180308EWF

Orchestral Manoeuvres in the Dark, 8 p.m. Saturday, March 17, Potawatomi Hotel & Casino, Northern Lights Theater, 1721 W. Canal St., Milwaukee. GGOOLLDD also performs. For tickets, call Ticketmaster at 800-745-3000.

Orchestral Manoeuvres in the Dark is one of England’s longest-running, poppiest and most popular electronica bands. The two founding members, Andy McCluskey and Paul Humphreys (along with drummer Malcolm Holmes and saxophonist Martin Cooper), helped define the electronic pop sound of the 1980s.

The group, widely recognized as OMD, released an influential debut single in 1979 (“Electricity”) and gained popularity throughout Europe with the anti-war song “Enola Gay” in 1980. The band achieved broader recognition with its 1981 album, “Architecture and Morality,” which spawned three international hits.

The group performed until 1996, when it disbanded for a decade. In the meantime, McCluskey produced several groups (including Atomic Kitty), and Humphreys worked with various bands and toured as a solo artist.

In January 2006, McCluskey announced plans to reform OMD with Humphreys, Holmes and Cooper. The original plan was to tour in support of the album “Architecture and Morality” and other pre-1983 material before recording a new album set for release in 2007.

In May 2007, the “Architecture and Morality” remastered CD was rereleased together with a DVD featuring the group’s Drury Lane concert from 1981. Through May and June, the band toured with the classic lineup— McCluskey, Humphreys, Holmes and Cooper. OMD began its set with a re-ordered but otherwise complete restaging of the “Architecture and Morality” album, and the second half of each concert featured a selection of its best-known hits.

OMD released its 13th studio album, “The Punishment of Luxury,” last year to favorable reviews.

The Subdudes, 7:30 p.m. Saturday, March 17, Stoughton Opera House, 381 E. Main St., Stoughton. Tickets: $35. Call 608-877-4400.

The Subdudes have been playing roots-rock music and alternating between New Orleans and Fort Collins, Colorado, for 30 years. Led by singer-songwriters Tommy Malone (lead vocals and lead guitar) and John Magnie (keyboards, vocals, accordion), the band has released 11 albums since its debut in 1989.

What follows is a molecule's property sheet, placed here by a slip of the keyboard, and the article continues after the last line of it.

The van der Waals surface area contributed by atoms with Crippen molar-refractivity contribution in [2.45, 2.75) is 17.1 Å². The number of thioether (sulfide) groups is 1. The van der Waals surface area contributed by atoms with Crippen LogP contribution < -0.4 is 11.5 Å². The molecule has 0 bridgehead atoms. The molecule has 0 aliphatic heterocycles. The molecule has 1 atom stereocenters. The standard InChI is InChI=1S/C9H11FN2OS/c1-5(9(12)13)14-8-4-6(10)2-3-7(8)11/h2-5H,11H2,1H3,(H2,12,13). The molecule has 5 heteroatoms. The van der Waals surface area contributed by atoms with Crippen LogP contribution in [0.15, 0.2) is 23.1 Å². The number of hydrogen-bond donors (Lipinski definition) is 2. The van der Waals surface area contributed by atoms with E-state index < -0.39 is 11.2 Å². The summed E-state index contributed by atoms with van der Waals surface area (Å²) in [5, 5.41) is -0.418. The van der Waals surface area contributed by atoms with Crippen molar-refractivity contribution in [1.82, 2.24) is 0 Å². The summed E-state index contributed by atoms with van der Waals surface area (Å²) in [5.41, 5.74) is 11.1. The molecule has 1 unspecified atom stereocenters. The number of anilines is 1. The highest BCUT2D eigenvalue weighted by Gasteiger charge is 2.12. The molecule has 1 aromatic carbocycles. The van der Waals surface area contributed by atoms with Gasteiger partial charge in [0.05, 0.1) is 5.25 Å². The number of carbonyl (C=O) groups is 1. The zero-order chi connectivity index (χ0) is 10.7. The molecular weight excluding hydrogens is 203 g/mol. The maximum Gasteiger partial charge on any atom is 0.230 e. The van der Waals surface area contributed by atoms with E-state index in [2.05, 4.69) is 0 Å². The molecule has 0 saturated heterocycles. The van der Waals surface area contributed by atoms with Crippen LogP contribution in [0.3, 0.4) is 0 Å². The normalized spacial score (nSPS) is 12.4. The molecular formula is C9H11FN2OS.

Along with Malone and Magnie, the group includes Steve Amedee (vocals, tambourine, percussion, electric mandolin and drums) and Tim Cook (vocals, percussion and bass).

The group’s music is a blend of folk influences, New Orleans rhythm and blues, Louisiana blues, country, Cajun/zydeco, swamp pop, funk, soul and gospel. The Subdudes are known for their tight harmony singing and the fact they keep the beat with a tambourine instead of a drum.

The group came together originally at the legendary New Orleans club, Tipitina’s.

Earth, Wind and Fire, 8 p.m. Friday, March 23, The Riverside Theater, 116 W. Wisconsin Ave., Milwaukee. Tickets: $55-$125. Call 414-286-3663; and 8 p.m. Saturday, March 24, Overture Center for the Arts, 201 State St., Madison. Tickets: $59.50-$127.50. Call 608-258-4141.

Earth, Wind and Fire was a huge success in the 1970s when the band emerged with its brand of funk, soul, rhythm and blues, jazz, disco and pop music.

Maurice White founded the band in Chicago in 1970. He died in 2016, but the band continues as an eight-piece powerhouse of sound.

The band released nine albums in the 1970s, beginning with its self-titled debut in ’71. Its commercial breakthrough came in ’75 with the release of the album “That’s the Way of the World.” Sig Shore, the producer of the film “Super Fly,” asked Earth, Wind and Fire to record the movie’s soundtrack with music about the dark side of the recording industry, which he called “That’s the Way of the World.”

The group released the album ahead of the film, and the band’s members felt it was it going to flop. The album was No. 1 on Billboard’s Pop Albums chart and spent five consecutive weeks at No. 1 on the Soul Albums chart. The album, which included the hit singles “Shining Star” and “That’s the Way of the World,” also made the band the first African-American act to top both the Billboard album and singles charts.

The band won a Grammy Award for Best R&B Performance by a Duo or Group with Vocals with “Shining Star” in 1976. The group has won a total of nine Grammy Awards and has been nominated for nine others.

Earth, Wind and Fire has since gone on to release 21 albums, including “Holiday” in 2014. It was the final album to feature Maurice White before his death in February 2016.

—Bill Livick

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